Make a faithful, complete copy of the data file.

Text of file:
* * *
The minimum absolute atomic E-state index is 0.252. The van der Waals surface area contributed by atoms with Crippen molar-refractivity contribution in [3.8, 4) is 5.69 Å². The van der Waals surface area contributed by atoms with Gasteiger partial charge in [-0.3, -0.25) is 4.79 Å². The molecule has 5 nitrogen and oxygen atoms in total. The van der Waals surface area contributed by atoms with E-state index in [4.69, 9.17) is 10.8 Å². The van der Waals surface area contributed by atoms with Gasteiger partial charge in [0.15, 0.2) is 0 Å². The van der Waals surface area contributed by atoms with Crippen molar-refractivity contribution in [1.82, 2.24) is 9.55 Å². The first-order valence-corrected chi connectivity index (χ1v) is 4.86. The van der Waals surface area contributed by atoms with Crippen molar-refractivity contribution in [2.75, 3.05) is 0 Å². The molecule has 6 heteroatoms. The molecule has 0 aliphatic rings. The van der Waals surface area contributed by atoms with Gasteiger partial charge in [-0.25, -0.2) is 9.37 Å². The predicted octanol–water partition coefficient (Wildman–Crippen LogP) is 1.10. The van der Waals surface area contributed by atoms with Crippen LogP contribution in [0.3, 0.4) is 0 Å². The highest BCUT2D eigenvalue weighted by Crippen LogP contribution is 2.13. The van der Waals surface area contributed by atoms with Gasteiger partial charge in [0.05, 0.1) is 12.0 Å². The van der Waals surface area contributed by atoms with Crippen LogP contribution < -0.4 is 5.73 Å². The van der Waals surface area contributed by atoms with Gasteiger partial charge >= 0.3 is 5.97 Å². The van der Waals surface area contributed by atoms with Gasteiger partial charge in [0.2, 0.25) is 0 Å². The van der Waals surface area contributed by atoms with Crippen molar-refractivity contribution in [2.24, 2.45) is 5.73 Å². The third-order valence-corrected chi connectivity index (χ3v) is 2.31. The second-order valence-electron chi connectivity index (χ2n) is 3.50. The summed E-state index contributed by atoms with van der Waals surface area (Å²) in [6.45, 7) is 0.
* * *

The minimum absolute atomic E-state index is 0.252. The van der Waals surface area contributed by atoms with Crippen molar-refractivity contribution in [3.8, 4) is 5.69 Å². The van der Waals surface area contributed by atoms with Gasteiger partial charge in [-0.3, -0.25) is 4.79 Å². The molecule has 5 nitrogen and oxygen atoms in total. The van der Waals surface area contributed by atoms with E-state index in [4.69, 9.17) is 10.8 Å². The van der Waals surface area contributed by atoms with Gasteiger partial charge in [0.15, 0.2) is 0 Å². The van der Waals surface area contributed by atoms with Crippen molar-refractivity contribution in [1.82, 2.24) is 9.55 Å². The first-order valence-corrected chi connectivity index (χ1v) is 4.86. The van der Waals surface area contributed by atoms with Crippen molar-refractivity contribution in [2.75, 3.05) is 0 Å². The molecule has 6 heteroatoms. The molecule has 0 aliphatic rings. The van der Waals surface area contributed by atoms with Gasteiger partial charge in [-0.25, -0.2) is 9.37 Å². The predicted octanol–water partition coefficient (Wildman–Crippen LogP) is 1.10. The van der Waals surface area contributed by atoms with Crippen LogP contribution in [0.3, 0.4) is 0 Å². The highest BCUT2D eigenvalue weighted by Crippen LogP contribution is 2.13. The van der Waals surface area contributed by atoms with Gasteiger partial charge in [0.05, 0.1) is 12.0 Å². The van der Waals surface area contributed by atoms with Crippen LogP contribution < -0.4 is 5.73 Å². The van der Waals surface area contributed by atoms with Gasteiger partial charge >= 0.3 is 5.97 Å². The van der Waals surface area contributed by atoms with Gasteiger partial charge in [0.2, 0.25) is 0 Å². The van der Waals surface area contributed by atoms with Crippen molar-refractivity contribution in [2.24, 2.45) is 5.73 Å². The third-order valence-corrected chi connectivity index (χ3v) is 2.31. The second-order valence-electron chi connectivity index (χ2n) is 3.50. The summed E-state index contributed by atoms with van der Waals surface area (Å²) in [6.45, 7) is 0.